Q: You gave up captaincy in 2009, how hard was making the change from captain to player?

A: It wasn’t hard. I have always believed that you have to be the player first as the role of the player is more valuable than the captain. So when I gave up captaincy, it was an easy decision for me, getting into where I was. The transition was very smooth and there were no hiccups.

Q: What has been your greatest satisfaction being a Sri Lankan cricketer?

A: It’s the fan. We probably have the best fans in the world. They understand the game, very passionate and they have not traded for anything. I have enjoyed playing for my country.

Q: You were a non confrontational player and a captain who had immense respect from peers and teams around the world but we have seen a change in that later in your career. You were aggressive and confrontational? How did this happen?

A: Not really. Even when I was a young cricketer, I was very aggressive. May be people did not see that side of me. If opposition says something I would always get back at them. I was very vocal. Even in press conferences I would raise my voice, I was aggressive at teams meetings with certain decisions. I have had lots of confrontation with media as well in early part of my career when it came to player rights and image rights. I was quite happy to do that. I went through these emotions when I had to but in other times I am clam and collective. I felt that I needed that aggression.

Q: As a captain was there anything that you would have done to change if you look back?

A: Not really. I have learnt a lot from victories and defeats as I have progressed, the team has progressed over the years. Everything helps us to be better cricketers. The journey that I have had was something special with ups downs, good times bad times, victories defeats all have helped me to be what I am today.

Q: Is there anything that you see Sri Lanka should do for a better transition of players from school level to the national level?

A: The standards of international cricket have increased over the years. I have played for over 18 years and things have changed, the attitudes and the levels of fitness have changed. So it’s not easy for a school boy to just walk in unless you are an outstanding talent.  We need to try and find a smooth transition for them, especially those in the first class level. I’ve always advocated that the competitiveness of first class cricket needs to be improved. I think we need to create more competitiveness, and quality. We need to focus on the cream of players rather than quantity so that their transition becomes smooth. These are areas that everyone should look at.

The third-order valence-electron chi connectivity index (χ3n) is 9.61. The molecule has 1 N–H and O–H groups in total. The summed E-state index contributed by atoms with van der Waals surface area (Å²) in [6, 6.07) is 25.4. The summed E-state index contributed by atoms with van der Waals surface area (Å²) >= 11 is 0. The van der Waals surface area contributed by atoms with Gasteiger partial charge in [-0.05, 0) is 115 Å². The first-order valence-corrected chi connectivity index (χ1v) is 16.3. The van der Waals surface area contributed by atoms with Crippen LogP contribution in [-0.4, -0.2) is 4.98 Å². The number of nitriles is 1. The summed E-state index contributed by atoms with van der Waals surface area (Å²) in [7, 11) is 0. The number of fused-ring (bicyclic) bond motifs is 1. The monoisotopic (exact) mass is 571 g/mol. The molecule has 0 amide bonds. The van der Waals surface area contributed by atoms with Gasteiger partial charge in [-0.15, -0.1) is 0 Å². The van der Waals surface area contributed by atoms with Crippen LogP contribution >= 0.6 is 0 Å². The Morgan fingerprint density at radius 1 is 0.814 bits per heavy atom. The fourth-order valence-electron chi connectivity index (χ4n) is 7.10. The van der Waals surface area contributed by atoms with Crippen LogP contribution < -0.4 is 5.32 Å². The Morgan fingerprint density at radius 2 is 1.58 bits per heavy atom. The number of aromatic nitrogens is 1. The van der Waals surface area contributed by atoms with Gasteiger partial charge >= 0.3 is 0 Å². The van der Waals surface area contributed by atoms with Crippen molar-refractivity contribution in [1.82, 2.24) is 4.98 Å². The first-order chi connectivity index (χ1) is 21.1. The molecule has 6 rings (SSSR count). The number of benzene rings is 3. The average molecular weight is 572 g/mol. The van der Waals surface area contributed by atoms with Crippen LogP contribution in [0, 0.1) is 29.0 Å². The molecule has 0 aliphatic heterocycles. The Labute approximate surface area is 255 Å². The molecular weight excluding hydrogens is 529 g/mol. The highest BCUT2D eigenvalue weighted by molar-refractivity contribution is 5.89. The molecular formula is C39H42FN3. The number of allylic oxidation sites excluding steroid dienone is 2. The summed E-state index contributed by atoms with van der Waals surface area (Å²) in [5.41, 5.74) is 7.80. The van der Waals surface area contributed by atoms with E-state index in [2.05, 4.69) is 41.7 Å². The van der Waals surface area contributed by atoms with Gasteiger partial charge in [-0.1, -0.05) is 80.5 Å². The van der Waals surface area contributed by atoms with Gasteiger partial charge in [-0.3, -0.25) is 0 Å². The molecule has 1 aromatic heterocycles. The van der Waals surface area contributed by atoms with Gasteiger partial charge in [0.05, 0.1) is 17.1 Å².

Q: We had quite a few young players coming in to the ranks but they have failed to grab the opportunity especially players like Thirimanna and Chandimal. What do you think is the problem?

A: This is what I said. They are talented cricketers but international cricket is not that easy. Some adjust fast and others take time. This is how it happened even during our days. But once they do that, they will find it comfortable. We need to let this process go on.  But at a lower level we need to keep pushing the players. We need to expose them for tough cricket. If we can play four-day cricket at schools level U-17 and U-19 levels, it will help our Test cricket. We need to change with the time now. Of course the same system has produced players like us but things have changed now. We need to be a step ahead and play four-day cricket at schools level and get them a taste of batting longer periods and bowlers to bowl longer spells.  We need to create that appetite at the very young age in order to prepare them for tough Test cricket. Of course we play aggressive one-day cricket but if we are to make leaps and bounce in Test cricket we need adopt these changes fast.

Q: Any intention getting into administration coaching, commentating or even national politics after retiring?

A: I do not think I have those kinds of ambitions but I would probably give what I got back to the game. I will see how I can contribute to the game. I have taken a lot. It’s my responsibility to give something back but it all depends on how I am comfortable.

  Comments - 22

  • Money Thursday, 24 July 2014 03:45 PM

    Earn money online....

    Pubs Thursday, 24 July 2014 03:48 PM